Eisai, Biogen Launch Rolling BLA for Subcutaneous Alzheimer’s Therapy Leqembi

Pictured: 3D rendering of amyloid-beta oligomers/i

Pictured: 3D rendering of amyloid-beta oligomers/i

selvanegra/Getty Images/iStockphoto

After missing their initial target in March 2024, Eisai and Biogen have initiated a rolling BLA for a subcutaneous maintenance formulation of Leqembi, which could offer a more convenient dosing schedule for Alzheimer’s disease patients.

Pictured: 3D rendering of amyloid-beta oligomers/iStock, selvanegra

Eisai and Biogen on Tuesday announced that they have initiated a rolling Biologics License Application for a subcutaneous formulation of their anti-amyloid Alzheimer’s disease therapy Leqembi (lecanemab).

The partners are seeking approval for a weekly maintenance dose of Leqembi delivered by an autoinjector. If approved, the subcutaneous injection would be available for patients who complete a biweekly initiation phase with intravenous Leqembi and would allow patients to administer their maintenance doses at home, though they would still have the option of taking it at medical facilities.

Eisai and Biogen are supporting the rolling Biologics License Application (BLA) with data from the open-label extension phase of the Phase III Clarity AD study, as well as modeling results of observed data.

Designed to maintain effective levels of the drug in the body, Leqembi’s subcutaneous formulation is also easier to use and could reduce the need for patients to go to hospitals. “Subcutaneous maintenance dosing may be more convenient for patients and their care partners,” the companies said in Tuesday’s announcement.

Subcutaneous Leqembi could also sustain the clearance of toxic protofibrils, which otherwise contribute to nerve damage and cognitive problems as typically seen in Alzheimer’s patients. Protofibrils are the most toxic form of amyloid-beta proteins, according to the companies, and reducing them has the potential to slow disease progression.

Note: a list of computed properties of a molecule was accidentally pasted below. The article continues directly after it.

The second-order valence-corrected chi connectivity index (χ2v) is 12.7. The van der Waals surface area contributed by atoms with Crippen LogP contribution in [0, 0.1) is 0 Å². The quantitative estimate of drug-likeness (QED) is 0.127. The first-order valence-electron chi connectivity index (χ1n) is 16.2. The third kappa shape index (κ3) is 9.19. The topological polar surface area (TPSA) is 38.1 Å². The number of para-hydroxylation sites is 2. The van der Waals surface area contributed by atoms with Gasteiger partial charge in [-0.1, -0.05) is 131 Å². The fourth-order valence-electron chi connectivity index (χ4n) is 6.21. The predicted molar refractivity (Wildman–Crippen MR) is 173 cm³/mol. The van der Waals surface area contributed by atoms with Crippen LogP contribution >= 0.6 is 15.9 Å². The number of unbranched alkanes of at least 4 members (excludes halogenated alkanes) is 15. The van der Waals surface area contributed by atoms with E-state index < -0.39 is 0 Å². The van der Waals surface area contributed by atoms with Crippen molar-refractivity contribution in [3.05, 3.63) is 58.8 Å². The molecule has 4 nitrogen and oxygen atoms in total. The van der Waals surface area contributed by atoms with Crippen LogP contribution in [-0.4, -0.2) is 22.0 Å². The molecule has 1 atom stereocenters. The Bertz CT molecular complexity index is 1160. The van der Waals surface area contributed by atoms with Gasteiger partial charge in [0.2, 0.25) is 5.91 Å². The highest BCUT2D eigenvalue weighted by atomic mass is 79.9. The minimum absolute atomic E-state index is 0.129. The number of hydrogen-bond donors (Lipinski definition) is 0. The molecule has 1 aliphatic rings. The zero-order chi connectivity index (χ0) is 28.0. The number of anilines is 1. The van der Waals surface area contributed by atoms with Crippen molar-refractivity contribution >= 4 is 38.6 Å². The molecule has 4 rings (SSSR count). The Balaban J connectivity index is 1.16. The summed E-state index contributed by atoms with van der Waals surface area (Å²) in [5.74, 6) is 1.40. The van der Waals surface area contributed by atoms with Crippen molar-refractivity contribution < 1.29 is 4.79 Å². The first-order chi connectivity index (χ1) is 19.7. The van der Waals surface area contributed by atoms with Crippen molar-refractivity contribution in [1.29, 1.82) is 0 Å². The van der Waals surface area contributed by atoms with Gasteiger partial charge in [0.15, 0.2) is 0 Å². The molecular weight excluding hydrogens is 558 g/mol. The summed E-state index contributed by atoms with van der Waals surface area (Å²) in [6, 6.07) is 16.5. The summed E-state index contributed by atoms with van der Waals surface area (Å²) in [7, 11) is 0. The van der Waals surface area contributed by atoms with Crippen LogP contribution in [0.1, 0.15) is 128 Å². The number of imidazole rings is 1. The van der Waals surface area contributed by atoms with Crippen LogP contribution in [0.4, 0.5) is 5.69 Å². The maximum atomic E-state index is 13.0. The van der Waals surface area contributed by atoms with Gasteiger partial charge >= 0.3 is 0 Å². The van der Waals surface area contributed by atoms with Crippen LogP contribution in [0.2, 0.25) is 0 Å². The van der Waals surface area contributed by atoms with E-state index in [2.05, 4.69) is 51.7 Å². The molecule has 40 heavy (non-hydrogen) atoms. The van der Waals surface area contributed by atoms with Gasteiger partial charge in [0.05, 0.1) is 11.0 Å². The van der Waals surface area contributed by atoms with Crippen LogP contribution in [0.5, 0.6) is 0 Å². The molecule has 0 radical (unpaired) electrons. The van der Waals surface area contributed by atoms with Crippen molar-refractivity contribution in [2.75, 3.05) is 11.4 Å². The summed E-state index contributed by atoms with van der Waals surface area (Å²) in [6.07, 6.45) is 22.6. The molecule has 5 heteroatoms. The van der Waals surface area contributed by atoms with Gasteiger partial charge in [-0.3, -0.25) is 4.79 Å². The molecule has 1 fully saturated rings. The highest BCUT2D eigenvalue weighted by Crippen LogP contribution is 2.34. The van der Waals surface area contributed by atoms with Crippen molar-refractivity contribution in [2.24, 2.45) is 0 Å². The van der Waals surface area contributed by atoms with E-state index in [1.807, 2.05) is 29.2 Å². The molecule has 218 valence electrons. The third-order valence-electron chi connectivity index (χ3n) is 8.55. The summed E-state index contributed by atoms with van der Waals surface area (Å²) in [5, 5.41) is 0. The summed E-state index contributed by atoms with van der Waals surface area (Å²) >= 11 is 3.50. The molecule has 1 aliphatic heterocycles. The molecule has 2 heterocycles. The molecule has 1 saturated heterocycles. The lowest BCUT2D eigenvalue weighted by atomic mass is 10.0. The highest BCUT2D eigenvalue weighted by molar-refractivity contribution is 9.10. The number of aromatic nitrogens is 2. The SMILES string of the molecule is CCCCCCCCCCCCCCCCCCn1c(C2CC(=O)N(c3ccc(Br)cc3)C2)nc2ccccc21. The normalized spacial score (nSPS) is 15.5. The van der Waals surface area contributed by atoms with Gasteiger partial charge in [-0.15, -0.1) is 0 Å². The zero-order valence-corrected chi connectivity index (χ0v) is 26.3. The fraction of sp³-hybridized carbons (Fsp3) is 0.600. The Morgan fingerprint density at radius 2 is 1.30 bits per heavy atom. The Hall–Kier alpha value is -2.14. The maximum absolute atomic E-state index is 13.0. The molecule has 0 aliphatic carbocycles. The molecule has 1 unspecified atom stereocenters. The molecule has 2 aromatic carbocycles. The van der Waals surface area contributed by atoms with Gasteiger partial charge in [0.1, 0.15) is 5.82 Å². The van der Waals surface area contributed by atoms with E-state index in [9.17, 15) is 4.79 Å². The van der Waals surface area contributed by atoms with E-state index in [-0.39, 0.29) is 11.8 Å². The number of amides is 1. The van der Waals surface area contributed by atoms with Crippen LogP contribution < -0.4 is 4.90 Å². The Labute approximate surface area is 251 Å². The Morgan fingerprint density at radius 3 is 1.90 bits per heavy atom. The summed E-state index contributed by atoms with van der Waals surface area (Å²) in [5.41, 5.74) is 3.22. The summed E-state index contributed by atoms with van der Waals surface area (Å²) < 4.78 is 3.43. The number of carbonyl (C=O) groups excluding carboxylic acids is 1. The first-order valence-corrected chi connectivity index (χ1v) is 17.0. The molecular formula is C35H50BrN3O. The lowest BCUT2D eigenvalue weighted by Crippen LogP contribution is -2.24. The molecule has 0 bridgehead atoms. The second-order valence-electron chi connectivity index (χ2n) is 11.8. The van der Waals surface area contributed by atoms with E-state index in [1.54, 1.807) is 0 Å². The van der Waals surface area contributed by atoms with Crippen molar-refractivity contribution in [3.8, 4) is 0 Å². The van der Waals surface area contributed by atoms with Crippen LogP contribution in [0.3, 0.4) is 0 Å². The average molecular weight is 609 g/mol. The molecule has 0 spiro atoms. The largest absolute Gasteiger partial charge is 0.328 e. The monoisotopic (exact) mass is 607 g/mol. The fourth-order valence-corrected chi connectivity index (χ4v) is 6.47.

In April 2024, Biogen and Eisai announced that they had missed their March 2024 target to file a BLA for the subcutaneous Leqembi injection. The companies initially planned to file the rolling BLA under Leqembi’s existing Fast Track and Breakthrough Designation, but the FDA clarified that they would need a separate Fast Track designation for the subcutaneous injection BLA.

Unable to start the rolling BLA for subcutaneous Leqembi, the partners instead filed a supplemental BLA for a monthly maintenance intravenous dosing regimen.

Leqembi is a humanized IgG1 monoclonal antibody that targets soluble and insoluble amyloid-beta plaques in the brain, tagging them for clearance from the brain and preventing the disruption of cognition. In January 2023, the FDA granted Leqembi accelerated approval based on biomarker data, which demonstrated that the antibody lowered amyloid-beta levels in the brain.

In July 2023, the regulator awarded Leqembi full approval making it the first anti-amyloid antibody to be traditionally approved for Alzheimer’s.

Despite full approval and broader CMS coverage, uptake of Leqembi has been slow with Eisai announcing in February 2024 that it would likely fall short of treating 10,000 patients by March 2024. However, Biogen revealed in its first-quarter earnings report in April 2024 that Leqembi sales have started to take off, generating $19 million in Q1.

Eisai projects Leqembi revenue to total approximately $360 million in fiscal year 2024, which runs April 2024 through March 2025.

Tristan Manalac is an independent science writer based in Metro Manila, Philippines. Reach out to him on LinkedIn or email him at tristan@tristanmanalac.com or tristan.manalac@biospace.com.

Tristan is an independent science writer based in Metro Manila, with more than eight years of experience writing about medicine, biotech and science. He can be reached at tristan.manalac@biospace.com, tristan@tristanmanalac.com or on LinkedIn.